Hendershott v. Shipman

Annotate this Case
[Civ. No. 19881. Second Dist., Div. One. Apr. 15, 1954.]

LOYAL L. HENDERSHOTT et al., Respondents, v. BENJAMIN W. SHIPMAN et al., Appellants.

COUNSEL

Charles Murstein for Appellants.

John F. Bender and Gizella M. Allen for Respondents.

OPINION

WHITE, P. J.

In an action to quiet title to real property plaintiffs prevailed, and the defendants have appealed from the judgment. The cause was tried before the court, sitting without a jury. Plaintiffs' title was based upon a deed issued by the city treasurer of the city of Los Angeles after proceedings leading to a sale and the issuance of a certificate of sale upon an assessment levied upon the property pursuant to the Acquisition and Improvement Act of 1911.

This is the second action between the same parties involving the same property and the same assessment sale. In the first action the plaintiffs sued to quiet title based upon a deed from the city treasurer of Los Angeles and the defendants filed an answer but sought no affirmative relief. In the prior action it was adjudged that the deed of the city treasurer was void, but that the plaintiffs' certificate of sale was a valid and subsisting lien upon the property. Defendants appealed, and the judgment was affirmed by the Supreme [124 Cal. App. 2d 563] Court (Hendershott v. Shipman, 37 Cal. 2d 190 [231 P.2d 481]). During the pendency of the appeal in the Supreme Court the plaintiffs applied to the city treasurer of Los Angeles and secured from him a second deed, and the present action to quiet title is based upon this second deed of the city treasurer of Los Angeles. In this second action, as in the first, defendants sought no affirmative relief, but rested their defense upon their denial of the validity of plaintiffs' title and their own allegations of ownership.

Upon the trial of the instant cause the plaintiffs introduced into evidence their second treasurer's deed and thereupon rested. The defendants then sought to introduce certain records of the office of the city treasurer of the City of Los Angeles, in an effort to attack the validity of the certificate of sale and the validity of the treasurer's deed. The proffered evidence was rejected.

[1] The trial court properly ruled that no evidence could be received to impugn the validity of the certificate of sale as a valid and subsisting lien upon the property. In the appeal in the first action between these parties (Hendershott v. Shipman, supra), the Supreme Court, noting that the appeal was upon the judgment roll alone, stated that "the validity of the certificate of sale as well as of the treasurer's deed was within the issues, and it must be assumed in the absence of a transcript of the trial proceedings that all issues respecting the validity of the certificate of sale and the deed were tried without objection. (Baar v. Smith, 201 Cal. 87, 98 [255 P. 827].) Likewise in the absence of a transcript of the evidence it must be assumed that there is no evidentiary or time factor upon or within which the defendants could successfully question the validity of the certificate of sale, and consequently the finding thereon must be deemed supported. ..." Any issue, therefore, as to the validity of the proceedings leading up to the sale and the issuance of the certificate of sale must be held to be res judicata.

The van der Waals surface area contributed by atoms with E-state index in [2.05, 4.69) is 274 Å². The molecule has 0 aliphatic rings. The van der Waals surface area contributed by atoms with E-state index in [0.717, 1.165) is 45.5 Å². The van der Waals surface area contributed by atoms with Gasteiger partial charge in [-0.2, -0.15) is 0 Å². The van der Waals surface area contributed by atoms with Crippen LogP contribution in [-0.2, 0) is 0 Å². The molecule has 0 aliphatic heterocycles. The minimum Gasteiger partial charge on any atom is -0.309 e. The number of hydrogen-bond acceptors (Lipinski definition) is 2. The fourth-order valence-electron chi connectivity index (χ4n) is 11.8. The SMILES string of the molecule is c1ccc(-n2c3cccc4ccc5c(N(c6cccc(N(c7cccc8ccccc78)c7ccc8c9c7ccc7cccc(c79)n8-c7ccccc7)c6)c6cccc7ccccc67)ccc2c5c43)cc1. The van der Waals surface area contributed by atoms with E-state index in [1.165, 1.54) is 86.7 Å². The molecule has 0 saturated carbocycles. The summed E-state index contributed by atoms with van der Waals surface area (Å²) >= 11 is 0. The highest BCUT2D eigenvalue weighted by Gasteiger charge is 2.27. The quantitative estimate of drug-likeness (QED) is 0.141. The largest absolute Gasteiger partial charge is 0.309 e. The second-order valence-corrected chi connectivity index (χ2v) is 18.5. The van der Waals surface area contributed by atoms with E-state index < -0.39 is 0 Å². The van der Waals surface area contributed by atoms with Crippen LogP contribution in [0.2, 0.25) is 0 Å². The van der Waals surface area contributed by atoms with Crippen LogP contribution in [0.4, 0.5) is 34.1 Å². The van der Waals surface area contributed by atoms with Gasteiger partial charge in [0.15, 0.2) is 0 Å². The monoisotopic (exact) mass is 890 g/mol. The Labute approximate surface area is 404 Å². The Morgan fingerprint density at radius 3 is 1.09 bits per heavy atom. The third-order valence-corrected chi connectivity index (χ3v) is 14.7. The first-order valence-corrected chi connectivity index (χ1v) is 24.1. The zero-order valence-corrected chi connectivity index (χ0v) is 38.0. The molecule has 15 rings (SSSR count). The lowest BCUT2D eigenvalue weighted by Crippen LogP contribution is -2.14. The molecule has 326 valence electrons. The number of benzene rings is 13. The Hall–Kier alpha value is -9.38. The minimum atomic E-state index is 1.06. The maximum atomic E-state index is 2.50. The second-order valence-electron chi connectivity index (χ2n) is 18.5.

[2] With respect to the validity of the second treasurer's deed upon which plaintiffs' title rests, appellants urge that the court erred in excluding evidence offered "for the purpose of attacking the validity of the proceedings subsequent to the issuance of the certificate of sale and culminating in the issuance of the treasurer's deed," their position in this regard being that section 6571 of the Streets and Highways Code, as applied to them, is unconstitutional. The cited section, enacted as part of the Street Improvement Act of 1911 [124 Cal. App. 2d 564] (§ 75) in 1937, and reenacted as part of the Streets and Highways Code in 1941, provides that "Any action, suit or proceeding attacking or contesting the validity of any deed issued under the provisions of this division, or the validity of the proceedings subsequent to the issuance of the certificate of sale, must be brought within six months after the issuance of the deed, and if the validity of the deed or of the proceedings is not contested within that six months' period, it shall not be thereafter contested or questioned in any action, suit or proceeding." Appellants rely upon authorities which state that a street assessment is a contract and the provisions of the statute in force at the time prescribing the manner of its enforcement are a part of such contract. Stated another way, appellants urge that since the original act under which the assessment was levied contained no time limitation upon their right to contest the validity of proceedings leading to a sale and the subsequent issuance of a treasurer's deed, their contract rights were fixed when the original street proceedings were taken, and could not thereafter be impaired under the guise of altering their remedy or limiting the time within which they could enforce their rights. The answer to this contention is found in the following language from Rombotis v. Fink, 89 Cal. App. 2d 378, 386 [201 P.2d 588]: